some of these little talking Alexanders
of the Coppersmith brand who aie going
about saying things about the brethren.
And there are Mistress Alexanders, too.
Some women have tongues long enough
to sit in the parlor and lick a skillet in
the kitchen. I’d rather have a man
shooting at me with a pistol than have
a woman come at me with her tongue,
because the man will miss you about
every other shot, but the old sister will
bipp you every time.”
“Brethren, if every man in this con
ference with too much tongue had it
cut out, there would be a pile of tongues
three feet high.”
Mr. Jones gave some striking ex
amples showing how scandals grow out
of nothing, and said:
“Brother, when there is anything of
that kind going round the best thing
you can do is not to hear it, but if you
do hear it, say, ‘Brother, let’s bury this
thing right here, and don’t you tell it
any more, but if it is something that
must be investigated, when the time
comes we will go before some discreet
committee, and if there’s nothing iu it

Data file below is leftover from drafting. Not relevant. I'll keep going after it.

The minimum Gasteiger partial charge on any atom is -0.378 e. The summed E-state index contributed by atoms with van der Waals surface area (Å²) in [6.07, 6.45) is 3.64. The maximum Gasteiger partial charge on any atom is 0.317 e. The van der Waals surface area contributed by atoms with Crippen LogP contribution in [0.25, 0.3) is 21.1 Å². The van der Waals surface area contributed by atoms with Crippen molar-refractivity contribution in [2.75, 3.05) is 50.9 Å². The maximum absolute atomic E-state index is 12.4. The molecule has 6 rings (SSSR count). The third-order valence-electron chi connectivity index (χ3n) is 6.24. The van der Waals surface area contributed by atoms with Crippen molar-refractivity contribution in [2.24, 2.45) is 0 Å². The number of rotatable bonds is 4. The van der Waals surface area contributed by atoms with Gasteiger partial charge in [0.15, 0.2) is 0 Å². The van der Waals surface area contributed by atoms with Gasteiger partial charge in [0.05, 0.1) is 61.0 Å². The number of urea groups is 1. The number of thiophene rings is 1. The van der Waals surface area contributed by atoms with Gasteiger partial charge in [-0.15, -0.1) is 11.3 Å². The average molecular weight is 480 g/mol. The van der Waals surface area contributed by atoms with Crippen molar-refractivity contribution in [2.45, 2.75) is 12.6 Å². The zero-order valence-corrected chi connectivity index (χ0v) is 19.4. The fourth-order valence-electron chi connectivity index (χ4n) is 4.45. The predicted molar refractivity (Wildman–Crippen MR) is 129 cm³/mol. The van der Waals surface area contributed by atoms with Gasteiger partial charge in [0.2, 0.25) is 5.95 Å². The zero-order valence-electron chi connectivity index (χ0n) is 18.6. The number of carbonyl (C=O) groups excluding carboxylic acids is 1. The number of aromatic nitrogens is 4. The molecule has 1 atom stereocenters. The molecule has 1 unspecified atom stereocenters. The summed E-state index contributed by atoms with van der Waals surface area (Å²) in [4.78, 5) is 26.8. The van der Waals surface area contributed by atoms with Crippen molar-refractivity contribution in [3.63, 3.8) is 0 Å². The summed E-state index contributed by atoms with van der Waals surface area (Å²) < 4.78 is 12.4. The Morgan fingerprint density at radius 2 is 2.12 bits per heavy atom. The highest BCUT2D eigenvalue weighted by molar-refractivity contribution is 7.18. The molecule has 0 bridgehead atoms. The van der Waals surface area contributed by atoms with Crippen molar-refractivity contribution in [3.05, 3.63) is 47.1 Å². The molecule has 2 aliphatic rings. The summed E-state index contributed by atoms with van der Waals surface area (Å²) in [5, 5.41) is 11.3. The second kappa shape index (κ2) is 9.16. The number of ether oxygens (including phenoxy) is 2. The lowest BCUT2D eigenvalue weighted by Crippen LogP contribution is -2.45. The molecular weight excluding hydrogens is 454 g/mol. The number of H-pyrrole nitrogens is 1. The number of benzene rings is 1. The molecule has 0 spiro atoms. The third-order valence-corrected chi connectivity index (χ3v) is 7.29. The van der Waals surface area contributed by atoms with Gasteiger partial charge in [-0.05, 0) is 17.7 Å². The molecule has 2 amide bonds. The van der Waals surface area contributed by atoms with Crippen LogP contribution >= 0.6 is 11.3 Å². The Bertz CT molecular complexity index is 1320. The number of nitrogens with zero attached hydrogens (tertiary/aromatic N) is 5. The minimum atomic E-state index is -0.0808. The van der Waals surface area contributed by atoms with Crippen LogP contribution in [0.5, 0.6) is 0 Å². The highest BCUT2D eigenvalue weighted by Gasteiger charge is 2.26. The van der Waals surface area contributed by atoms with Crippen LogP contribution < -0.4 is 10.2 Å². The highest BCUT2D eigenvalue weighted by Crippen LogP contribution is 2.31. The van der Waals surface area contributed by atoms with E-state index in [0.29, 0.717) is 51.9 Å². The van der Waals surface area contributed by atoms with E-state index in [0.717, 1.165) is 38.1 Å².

no harm will be done.’ ”
Mr. Jones has a good deal to say
about the criticism of men who don’t
pay their debts. ^
“I have traveled all over this Union,
and' never had but three men. to tell me
they didn’t owe a nickel. I believe the
Methodist preachers pay their debts bet
ter than any other class. I have loaned
lots of them money and never had one
of them to go back on me yet, and I
never asked one for cent. You have to
give them time, sometimes, but they
come up at last.
“When I went down on the old Van
Wert circuit,Bill Cunyers had CQllected
$65 the year before for his work. I got
into my one-horse wagon with my wife,
and we put everything we had in that
wagon. I owed $700 and it-took me
five years to payit. Many a time I’ve
plowed and hoed cotton and sold it to
pay that debt, and my wife did the cook
ing and ironing, and I cut the wood and
brought the water, and we lived as hard
as any negr.o in the town. But I paid on
that debt, two dollars at a time. And
then, [after paying the two dollars, I
went into the pulpit and preached the
gospel with my elbows almost out. Yet
the cold-hearted member who got the
two dollars sat there and sa’d, ’I would
respect Sam Jones more if he’d pay his
“But, bretliren, I didn’t wear any
fine clothes. My wife didn’t wear any
fine dress. If you are wearing fine
clothes and paying nothing on your
the devil will get you if you don’t mind.
The iplain truth is you ain’t honest, and